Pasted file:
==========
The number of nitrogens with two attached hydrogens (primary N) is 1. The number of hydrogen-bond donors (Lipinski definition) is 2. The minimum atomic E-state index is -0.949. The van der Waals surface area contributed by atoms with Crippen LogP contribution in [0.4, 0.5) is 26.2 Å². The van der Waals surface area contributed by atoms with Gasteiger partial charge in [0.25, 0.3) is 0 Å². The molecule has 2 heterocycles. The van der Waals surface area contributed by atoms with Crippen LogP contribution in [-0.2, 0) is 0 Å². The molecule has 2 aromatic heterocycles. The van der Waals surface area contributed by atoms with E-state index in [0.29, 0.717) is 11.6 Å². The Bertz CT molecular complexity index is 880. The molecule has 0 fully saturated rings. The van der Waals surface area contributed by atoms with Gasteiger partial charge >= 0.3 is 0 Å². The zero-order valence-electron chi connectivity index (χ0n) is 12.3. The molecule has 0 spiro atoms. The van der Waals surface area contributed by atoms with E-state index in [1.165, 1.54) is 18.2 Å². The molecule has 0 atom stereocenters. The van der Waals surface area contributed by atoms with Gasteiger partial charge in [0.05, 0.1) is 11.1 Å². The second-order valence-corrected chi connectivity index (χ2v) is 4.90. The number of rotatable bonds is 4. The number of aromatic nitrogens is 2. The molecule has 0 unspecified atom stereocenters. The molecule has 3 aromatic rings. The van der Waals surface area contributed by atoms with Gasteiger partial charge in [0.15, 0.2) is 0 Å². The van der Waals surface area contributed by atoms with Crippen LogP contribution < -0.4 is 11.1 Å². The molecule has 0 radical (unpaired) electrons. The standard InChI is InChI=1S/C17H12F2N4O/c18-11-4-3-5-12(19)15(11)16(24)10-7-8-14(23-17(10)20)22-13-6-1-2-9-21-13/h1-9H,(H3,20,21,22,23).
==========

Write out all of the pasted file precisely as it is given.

The number of nitrogens with two attached hydrogens (primary N) is 1. The number of hydrogen-bond donors (Lipinski definition) is 2. The minimum atomic E-state index is -0.949. The van der Waals surface area contributed by atoms with Crippen LogP contribution in [0.4, 0.5) is 26.2 Å². The van der Waals surface area contributed by atoms with Gasteiger partial charge in [0.25, 0.3) is 0 Å². The molecule has 2 heterocycles. The van der Waals surface area contributed by atoms with Crippen LogP contribution in [-0.2, 0) is 0 Å². The molecule has 2 aromatic heterocycles. The van der Waals surface area contributed by atoms with E-state index in [0.29, 0.717) is 11.6 Å². The Bertz CT molecular complexity index is 880. The molecule has 0 fully saturated rings. The van der Waals surface area contributed by atoms with Gasteiger partial charge >= 0.3 is 0 Å². The zero-order valence-electron chi connectivity index (χ0n) is 12.3. The molecule has 0 spiro atoms. The van der Waals surface area contributed by atoms with E-state index in [1.165, 1.54) is 18.2 Å². The molecule has 0 atom stereocenters. The van der Waals surface area contributed by atoms with Gasteiger partial charge in [0.05, 0.1) is 11.1 Å². The second-order valence-corrected chi connectivity index (χ2v) is 4.90. The number of rotatable bonds is 4. The number of aromatic nitrogens is 2. The molecule has 0 unspecified atom stereocenters. The molecule has 3 aromatic rings. The van der Waals surface area contributed by atoms with Gasteiger partial charge in [0.15, 0.2) is 0 Å². The van der Waals surface area contributed by atoms with Crippen LogP contribution < -0.4 is 11.1 Å². The molecule has 0 radical (unpaired) electrons. The standard InChI is InChI=1S/C17H12F2N4O/c18-11-4-3-5-12(19)15(11)16(24)10-7-8-14(23-17(10)20)22-13-6-1-2-9-21-13/h1-9H,(H3,20,21,22,23).